Although the tale of Sweeney Todd is not for the faint-hearted, it has fascinated audiences for a century and a half in all of its different media incarnations. Most probably written by James Malcolm Rymer and Thomas Peckett Prest, the story of bloody murder and cannibalism first appeared in serialised form as The String of Pearls (1846-7), a ‘penny blood’, the graphic predecessor to the meeker ‘penny dreadful’ stories. Such was the popularity of the stories that the first theatrical performance of The String of Pearls was staged even before the serial had come to its conclusion. Stephen Sondheim’s 1979 Sweeney Todd: The Demon Barber of Fleet Street is thus part of a long tradition of depicting the murderous barber on stage, although the version most people are likely to be familiar with nowadays is Tim Burton’s 2007 film of the same name, starring Johnny Depp as Sweeney Todd and Helena Bonham Carter as his pie-making assistant Mrs. Lovett. Sondheim’s musical proved to be extremely apt for the Welsh National Opera (WNO)’s autumn season, themed ‘Madness’. The other two parts of the ‘Madness’ season are operas, Bellini’s I puritani and Handel’s Orlando; Sweeney Todd is the first musical ever performed by the WNO.
Though choosing a musical might be a challenge for an opera company, the story of Sweeney Todd is an excellent choice for the season’s theme. Their director, James Brining, has been in charge of Sweeney Todd before: in 2010, he had won the UK Theatre Best Musical award for this production. Where Tim Burton’s film is known for its Gothic setting, Brining shows that the story works just as well in a modern era — Mrs Lovett’s pie shop is a garishly lit establishment with Formica tables and a neon ‘Open’ sign.
The Gothic aspect is also set aside in favour of a much more humorous treatment of the story, making this a thoroughly enjoyable horror show, paradoxical as this may sound. From the moment Mrs Lovett (Janis Kelly) opened her song ‘The Worst Pies in London’, the audience was sold. Kelly presents an extremely witty Mrs Lovett, and with excellent timing takes every opportunity to let the audience enjoy even the slightest innuendoes and smallest joking gestures. Even so, her humour is well-dosed, and does not get in the way of the touching emotional scenes in which Sweeney Todd confronts his family history.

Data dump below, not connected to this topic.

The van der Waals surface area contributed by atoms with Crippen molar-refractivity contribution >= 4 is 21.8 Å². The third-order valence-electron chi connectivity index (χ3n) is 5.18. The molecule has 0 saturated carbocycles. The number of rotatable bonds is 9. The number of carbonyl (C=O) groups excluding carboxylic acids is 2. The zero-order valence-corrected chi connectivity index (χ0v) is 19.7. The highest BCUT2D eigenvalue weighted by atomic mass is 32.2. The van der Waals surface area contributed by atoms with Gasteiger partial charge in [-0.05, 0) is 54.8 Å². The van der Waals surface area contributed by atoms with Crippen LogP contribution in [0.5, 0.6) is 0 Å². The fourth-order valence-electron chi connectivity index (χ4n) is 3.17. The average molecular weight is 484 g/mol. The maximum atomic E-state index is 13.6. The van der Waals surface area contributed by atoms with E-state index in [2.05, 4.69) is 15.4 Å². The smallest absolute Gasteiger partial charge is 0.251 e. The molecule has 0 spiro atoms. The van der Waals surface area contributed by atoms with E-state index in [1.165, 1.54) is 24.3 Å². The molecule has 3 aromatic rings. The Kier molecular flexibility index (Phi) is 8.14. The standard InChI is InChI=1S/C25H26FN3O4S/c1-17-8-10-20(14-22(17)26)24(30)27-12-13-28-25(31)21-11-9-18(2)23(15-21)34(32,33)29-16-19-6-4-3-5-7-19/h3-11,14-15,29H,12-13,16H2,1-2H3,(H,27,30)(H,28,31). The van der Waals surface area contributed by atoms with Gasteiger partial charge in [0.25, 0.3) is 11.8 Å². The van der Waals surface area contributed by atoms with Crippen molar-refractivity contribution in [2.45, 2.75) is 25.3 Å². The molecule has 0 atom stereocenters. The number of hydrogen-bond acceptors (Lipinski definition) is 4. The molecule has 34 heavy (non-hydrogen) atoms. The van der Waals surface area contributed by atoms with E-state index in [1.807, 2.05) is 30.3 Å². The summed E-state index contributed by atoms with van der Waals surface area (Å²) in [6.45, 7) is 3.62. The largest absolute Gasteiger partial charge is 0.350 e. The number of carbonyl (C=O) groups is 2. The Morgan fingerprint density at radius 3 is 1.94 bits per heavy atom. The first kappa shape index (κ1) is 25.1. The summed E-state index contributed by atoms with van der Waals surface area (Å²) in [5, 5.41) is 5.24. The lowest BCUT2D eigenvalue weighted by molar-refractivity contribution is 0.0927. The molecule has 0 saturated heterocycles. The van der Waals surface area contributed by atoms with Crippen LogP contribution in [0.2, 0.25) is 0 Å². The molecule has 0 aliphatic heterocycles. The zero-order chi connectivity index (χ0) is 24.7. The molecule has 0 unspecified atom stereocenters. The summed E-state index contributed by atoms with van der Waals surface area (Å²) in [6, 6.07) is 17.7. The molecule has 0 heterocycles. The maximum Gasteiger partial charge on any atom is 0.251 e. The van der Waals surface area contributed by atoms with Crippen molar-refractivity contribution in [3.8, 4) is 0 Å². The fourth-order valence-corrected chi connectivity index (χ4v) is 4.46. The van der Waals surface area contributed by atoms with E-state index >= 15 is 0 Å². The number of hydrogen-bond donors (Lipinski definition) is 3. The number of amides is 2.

In a production that emphasises humour, the role of Sweeney Todd can be a difficult one to fill. Make him as funny as Mrs Lovett, and the show will descend into slapstick; make him a maniacal madman, and the chemistry between the two will fall flat. David Arnsperger presented a brooding Sweeney Todd who can be swung into strong passions by the memories of his wife and daughter: a convincing balance between the excessively maniacal and the pitiably tortured man. Throughout the performance, he kept aloof even while upholding the pretence of amicability, proving how utterly Sweeney Todd has lost faith in all of humankind.
This is one of those rare shows where the cast is uniformly strong. Blood-splattered, they greeted the audience at the curtain call. Undeniably, the gruesomeness of the story is also its most attractive aspect, and Brining plays into this by making the gory parts some of the funniest scenes of the performance. Even so, several audience members audibly cringed during the slaughter scenes, although spurts of blood were to be expected — why else are audiences throughout the centuries so fascinated with the demon barber of Fleet Street?
Kanta Dihal & Caspar van Deursen
‘Sweeney Todd’ continues to tour the UK; for more information and future dates, please visit the WNO website.
We are on Twitter @Oxford_Culture, and on Facebook